Vieira, Mark A. 1950-

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VIEIRA, Mark A. 1950-

PERSONAL: Born 1950.

ADDRESSES: Home and offıce—672 South La Fayette Park Place, Los Angeles, CA 90057. Agent—c/o Author Mail, Harry N. Abrams, 100 Fifth Ave., New York, NY 10011. E-mail—thestarlightstudio@

CAREER: Film historian and portrait photographer. Starlight Studio, Los Angeles, CA, owner.


Hurrell's Hollywood Portraits: The Chapman Collection, Harry N. Abrams (New York, NY), 1997.

Sin in Soft Focus: Pre-Code Hollywood, Harry N. Abrams (New York, NY), 1999.

Hollywood Horror: From Gothic to Cosmic, Harry N. Abrams (New York, NY), 2003.

SIDELIGHTS: Mark A. Vieira was born in 1950. He is a film historian specializing in the photographic legacy of Hollywood, and a portrait photographer. He is the owner of Starlight Studio in Los Angeles, California, which is located in the historic Granada Buildings and offers services such as film screenings and lectures. He is the author of three books focusing on film and photography in Hollywood.

Vieira's first book, Hurrell's Hollywood Portraits: The Chapman Collection, profiles Hollywood photographer George Hurrell, who was a close friend of Vieira's.

During his career he worked for MGM, Warner Brothers, and Columbia and photographed nearly every Hollywood star, including his favorite subject, Joan Crawford. Vieira's book features 275 photographs taken from 1929-1943, the beginning of Hurrell's nearly seventy-year career. Hurrell enjoyed playing with light in his photographs and often insisted his subjects go without face makeup, leaving it only on their eyes and mouth. Patricia Eliot Tobias of the New York Times Book Review noted, "Mr. Vieira attempts to define Hurrell's technique, but too often he merely describes, in condescending detail, simple technical terms like f-stops, while skimming over more unusual procedures." Kathleen Murphy of Film Comment commended Vieira, "The 'backstory' of Hurrell's Hollywood life and times makes for fascinating reading, but the real lure of this coffee-table book is its lavish offering of pictures selected from one of the most extensive archives of Hurrell originals, many published for the first time in over half a century." David Bryant of Library Journal stated, "Viera has collected and arranged the stars in this volume in an admiring way, turning Hurrell's incredible ability to merge glamour, creative lighting, star quality, and imaginative posing into a timeless book."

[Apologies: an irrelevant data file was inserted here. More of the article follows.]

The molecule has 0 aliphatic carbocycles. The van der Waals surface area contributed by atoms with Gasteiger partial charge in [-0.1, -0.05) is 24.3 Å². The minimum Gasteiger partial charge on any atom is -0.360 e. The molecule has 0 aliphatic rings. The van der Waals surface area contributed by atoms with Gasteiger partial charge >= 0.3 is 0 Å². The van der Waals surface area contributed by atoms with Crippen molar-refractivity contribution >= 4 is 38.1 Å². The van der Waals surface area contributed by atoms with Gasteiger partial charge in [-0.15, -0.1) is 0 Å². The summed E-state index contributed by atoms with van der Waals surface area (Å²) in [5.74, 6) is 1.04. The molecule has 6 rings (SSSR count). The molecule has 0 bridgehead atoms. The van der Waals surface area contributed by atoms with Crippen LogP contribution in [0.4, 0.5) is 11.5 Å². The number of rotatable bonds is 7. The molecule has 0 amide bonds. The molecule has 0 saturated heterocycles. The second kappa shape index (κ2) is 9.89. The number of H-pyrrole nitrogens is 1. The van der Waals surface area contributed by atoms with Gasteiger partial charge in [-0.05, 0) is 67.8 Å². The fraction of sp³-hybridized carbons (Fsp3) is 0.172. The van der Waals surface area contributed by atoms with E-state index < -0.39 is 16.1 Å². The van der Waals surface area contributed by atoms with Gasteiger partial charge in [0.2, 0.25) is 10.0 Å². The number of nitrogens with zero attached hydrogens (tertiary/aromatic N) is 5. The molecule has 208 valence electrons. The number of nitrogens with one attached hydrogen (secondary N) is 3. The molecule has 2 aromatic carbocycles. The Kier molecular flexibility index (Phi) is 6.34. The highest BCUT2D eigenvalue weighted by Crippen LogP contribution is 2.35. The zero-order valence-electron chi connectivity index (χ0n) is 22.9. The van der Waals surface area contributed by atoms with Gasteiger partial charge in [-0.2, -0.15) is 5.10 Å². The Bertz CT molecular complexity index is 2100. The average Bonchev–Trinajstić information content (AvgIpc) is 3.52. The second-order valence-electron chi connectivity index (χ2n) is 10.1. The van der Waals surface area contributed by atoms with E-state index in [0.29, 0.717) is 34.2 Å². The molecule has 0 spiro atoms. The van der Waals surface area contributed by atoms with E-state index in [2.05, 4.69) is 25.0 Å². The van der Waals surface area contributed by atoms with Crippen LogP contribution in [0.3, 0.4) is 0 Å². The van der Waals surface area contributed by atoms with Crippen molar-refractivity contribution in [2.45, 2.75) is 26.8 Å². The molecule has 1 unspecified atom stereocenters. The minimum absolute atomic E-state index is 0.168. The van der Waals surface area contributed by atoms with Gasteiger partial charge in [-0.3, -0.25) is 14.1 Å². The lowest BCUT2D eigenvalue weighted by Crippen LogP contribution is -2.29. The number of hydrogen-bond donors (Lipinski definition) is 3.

In 1999 Vieira published Sin in Soft Focus: Pre-Code Hollywood. Here he looks at an era in Hollywood when filmmakers where not restricted by codes of conduct. During the early 1930s movie studios, led by Presbyterian Will Hays, united to form a voluntary production code intending to limit salacious material in film. However, the code was virtually ignored and was therefore made more stringent. Vieira focuses on the films made between the code's original adoption and its amendment. Films made before the code had to be submitted retroactively and were spliced to accommodate the code's standards. Often these cuts where made to the original film, so today some films no longer exist in their original form. Vieira also looks at the role anti-Semitism played in the proceedings. The book includes 275 photographs of the period. Steven Bach of Wilson Quarterly described the book, "[The book] details pre-Code history and its no-longer-available films in a clear and lively text that inevitably pales alongside the 275 photographs." He found that the photographs "seductively evoke the period, shimmering with a black-and-white elegance so alluring, ironically, that it is easy to see what alarmed the bluestockings." Mike Tribby of Booklist wrote, "The informative text is entertaining, but the pictures are the big treat here." Stephen Rees of Library Journal called it a "fascinating look at an important though brief period in Hollywood history," and thought that its photographs "may surprise readers with their frank treatment of sex, nudity, and violence."



Booklist, December 1, 1999, Mike Tribby, review of Sin in Soft Focus: Pre-Code Hollywood, p. 666.

Film Comment, November-December, 1997, Kathleen Murphy, review of Hurrell's Hollywood Portraits: The Chapman Collection, p. 76.

Library Journal, September 1, 1997, David Bryant, review of Hurrell's Hollywood Portraits, p. 180; November 1, 1999, Stephen Rees, review of Sin in Soft Focus, p. 86.

New York Times Book Review, June 15, 1997, Patricia Eliot Tobias, "Goddesses Are Photographed, Not Born," p. 23.

Wilson Quarterly, autumn, 1999, Steven Bach, review of Sin in Soft Focus, p. 116.


Starlight Studio, (September 9, 2003), history of studio and events.*